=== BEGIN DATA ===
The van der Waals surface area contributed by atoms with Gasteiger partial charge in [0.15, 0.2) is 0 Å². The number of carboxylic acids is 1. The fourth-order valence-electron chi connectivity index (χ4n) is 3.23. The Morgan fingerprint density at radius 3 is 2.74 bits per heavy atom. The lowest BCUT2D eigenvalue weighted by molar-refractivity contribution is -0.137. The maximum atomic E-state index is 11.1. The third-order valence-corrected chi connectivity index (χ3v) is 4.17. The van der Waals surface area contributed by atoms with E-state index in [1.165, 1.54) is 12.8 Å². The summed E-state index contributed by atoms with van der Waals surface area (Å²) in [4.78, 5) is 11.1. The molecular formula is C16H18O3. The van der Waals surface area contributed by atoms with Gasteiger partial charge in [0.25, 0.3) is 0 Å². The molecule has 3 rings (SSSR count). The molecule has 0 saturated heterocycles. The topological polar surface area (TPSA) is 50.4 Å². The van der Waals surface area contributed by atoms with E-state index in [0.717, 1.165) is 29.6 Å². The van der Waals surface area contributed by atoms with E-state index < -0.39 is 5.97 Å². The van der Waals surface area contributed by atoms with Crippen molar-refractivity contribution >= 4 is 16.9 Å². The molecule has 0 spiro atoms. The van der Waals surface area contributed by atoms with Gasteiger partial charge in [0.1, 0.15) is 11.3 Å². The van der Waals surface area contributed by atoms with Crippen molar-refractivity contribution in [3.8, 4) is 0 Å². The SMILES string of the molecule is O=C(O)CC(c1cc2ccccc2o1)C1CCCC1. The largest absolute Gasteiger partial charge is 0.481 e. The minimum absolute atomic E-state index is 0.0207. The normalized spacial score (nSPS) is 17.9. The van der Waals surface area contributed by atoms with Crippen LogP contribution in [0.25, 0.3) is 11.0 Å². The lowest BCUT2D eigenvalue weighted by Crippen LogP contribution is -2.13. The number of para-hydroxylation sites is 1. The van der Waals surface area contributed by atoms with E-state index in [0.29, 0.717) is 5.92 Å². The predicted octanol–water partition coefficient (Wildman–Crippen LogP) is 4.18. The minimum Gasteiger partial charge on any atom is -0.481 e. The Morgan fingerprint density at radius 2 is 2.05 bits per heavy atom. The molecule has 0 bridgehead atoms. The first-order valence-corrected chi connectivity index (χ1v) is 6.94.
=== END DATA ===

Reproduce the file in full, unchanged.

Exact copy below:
The van der Waals surface area contributed by atoms with Gasteiger partial charge in [0.15, 0.2) is 0 Å². The number of carboxylic acids is 1. The fourth-order valence-electron chi connectivity index (χ4n) is 3.23. The Morgan fingerprint density at radius 3 is 2.74 bits per heavy atom. The lowest BCUT2D eigenvalue weighted by molar-refractivity contribution is -0.137. The maximum atomic E-state index is 11.1. The third-order valence-corrected chi connectivity index (χ3v) is 4.17. The van der Waals surface area contributed by atoms with E-state index in [1.165, 1.54) is 12.8 Å². The summed E-state index contributed by atoms with van der Waals surface area (Å²) in [4.78, 5) is 11.1. The molecular formula is C16H18O3. The van der Waals surface area contributed by atoms with Gasteiger partial charge in [0.25, 0.3) is 0 Å². The molecule has 3 rings (SSSR count). The molecule has 0 saturated heterocycles. The topological polar surface area (TPSA) is 50.4 Å². The van der Waals surface area contributed by atoms with E-state index in [0.717, 1.165) is 29.6 Å². The van der Waals surface area contributed by atoms with E-state index < -0.39 is 5.97 Å². The van der Waals surface area contributed by atoms with Crippen molar-refractivity contribution >= 4 is 16.9 Å². The molecule has 0 spiro atoms. The van der Waals surface area contributed by atoms with Gasteiger partial charge in [0.1, 0.15) is 11.3 Å². The van der Waals surface area contributed by atoms with Crippen molar-refractivity contribution in [3.8, 4) is 0 Å². The SMILES string of the molecule is O=C(O)CC(c1cc2ccccc2o1)C1CCCC1. The largest absolute Gasteiger partial charge is 0.481 e. The minimum absolute atomic E-state index is 0.0207. The normalized spacial score (nSPS) is 17.9. The van der Waals surface area contributed by atoms with Crippen LogP contribution in [0.25, 0.3) is 11.0 Å². The lowest BCUT2D eigenvalue weighted by Crippen LogP contribution is -2.13. The number of para-hydroxylation sites is 1. The van der Waals surface area contributed by atoms with E-state index in [0.29, 0.717) is 5.92 Å². The predicted octanol–water partition coefficient (Wildman–Crippen LogP) is 4.18. The minimum Gasteiger partial charge on any atom is -0.481 e. The Morgan fingerprint density at radius 2 is 2.05 bits per heavy atom. The molecule has 0 bridgehead atoms. The first-order valence-corrected chi connectivity index (χ1v) is 6.94.